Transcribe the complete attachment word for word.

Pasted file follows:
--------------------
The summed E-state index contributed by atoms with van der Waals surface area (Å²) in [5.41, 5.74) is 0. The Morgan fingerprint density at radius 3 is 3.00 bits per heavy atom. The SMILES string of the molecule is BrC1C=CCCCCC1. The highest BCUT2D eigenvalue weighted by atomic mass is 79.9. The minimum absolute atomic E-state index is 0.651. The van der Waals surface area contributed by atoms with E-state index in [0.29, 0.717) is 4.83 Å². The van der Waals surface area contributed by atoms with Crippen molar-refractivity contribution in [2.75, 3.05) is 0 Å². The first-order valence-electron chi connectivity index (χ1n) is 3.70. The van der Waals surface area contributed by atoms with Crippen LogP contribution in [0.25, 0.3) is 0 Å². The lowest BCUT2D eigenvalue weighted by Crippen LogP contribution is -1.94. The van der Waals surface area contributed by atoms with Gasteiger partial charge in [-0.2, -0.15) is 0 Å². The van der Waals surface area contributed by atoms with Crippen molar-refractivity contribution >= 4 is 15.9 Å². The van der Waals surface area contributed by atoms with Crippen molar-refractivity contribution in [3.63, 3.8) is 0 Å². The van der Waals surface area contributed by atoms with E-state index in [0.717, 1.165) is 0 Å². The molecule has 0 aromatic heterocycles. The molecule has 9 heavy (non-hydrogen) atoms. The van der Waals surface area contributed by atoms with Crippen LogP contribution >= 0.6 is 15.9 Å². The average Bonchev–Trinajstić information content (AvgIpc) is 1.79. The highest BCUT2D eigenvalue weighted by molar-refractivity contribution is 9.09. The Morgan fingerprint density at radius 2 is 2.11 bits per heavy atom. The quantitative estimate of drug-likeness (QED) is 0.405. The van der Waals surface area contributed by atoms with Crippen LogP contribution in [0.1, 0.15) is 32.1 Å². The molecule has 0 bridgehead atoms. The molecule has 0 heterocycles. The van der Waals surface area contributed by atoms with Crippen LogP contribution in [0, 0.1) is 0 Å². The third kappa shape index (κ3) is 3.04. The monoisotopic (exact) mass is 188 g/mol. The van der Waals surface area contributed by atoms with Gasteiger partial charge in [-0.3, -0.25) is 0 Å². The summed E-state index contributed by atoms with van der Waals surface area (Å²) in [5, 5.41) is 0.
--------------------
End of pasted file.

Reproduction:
The summed E-state index contributed by atoms with van der Waals surface area (Å²) in [5.41, 5.74) is 0. The Morgan fingerprint density at radius 3 is 3.00 bits per heavy atom. The SMILES string of the molecule is BrC1C=CCCCCC1. The highest BCUT2D eigenvalue weighted by atomic mass is 79.9. The minimum absolute atomic E-state index is 0.651. The van der Waals surface area contributed by atoms with E-state index in [0.29, 0.717) is 4.83 Å². The van der Waals surface area contributed by atoms with Crippen molar-refractivity contribution in [2.75, 3.05) is 0 Å². The first-order valence-electron chi connectivity index (χ1n) is 3.70. The van der Waals surface area contributed by atoms with Crippen LogP contribution in [0.25, 0.3) is 0 Å². The lowest BCUT2D eigenvalue weighted by Crippen LogP contribution is -1.94. The van der Waals surface area contributed by atoms with Gasteiger partial charge in [-0.2, -0.15) is 0 Å². The van der Waals surface area contributed by atoms with Crippen molar-refractivity contribution >= 4 is 15.9 Å². The van der Waals surface area contributed by atoms with Crippen molar-refractivity contribution in [3.63, 3.8) is 0 Å². The van der Waals surface area contributed by atoms with E-state index in [0.717, 1.165) is 0 Å². The molecule has 0 aromatic heterocycles. The molecule has 9 heavy (non-hydrogen) atoms. The van der Waals surface area contributed by atoms with Crippen LogP contribution >= 0.6 is 15.9 Å². The average Bonchev–Trinajstić information content (AvgIpc) is 1.79. The highest BCUT2D eigenvalue weighted by molar-refractivity contribution is 9.09. The Morgan fingerprint density at radius 2 is 2.11 bits per heavy atom. The quantitative estimate of drug-likeness (QED) is 0.405. The van der Waals surface area contributed by atoms with Crippen LogP contribution in [0.1, 0.15) is 32.1 Å². The molecule has 0 bridgehead atoms. The molecule has 0 heterocycles. The van der Waals surface area contributed by atoms with Crippen LogP contribution in [0, 0.1) is 0 Å². The third kappa shape index (κ3) is 3.04. The monoisotopic (exact) mass is 188 g/mol. The van der Waals surface area contributed by atoms with Gasteiger partial charge in [-0.3, -0.25) is 0 Å². The summed E-state index contributed by atoms with van der Waals surface area (Å²) in [5, 5.41) is 0.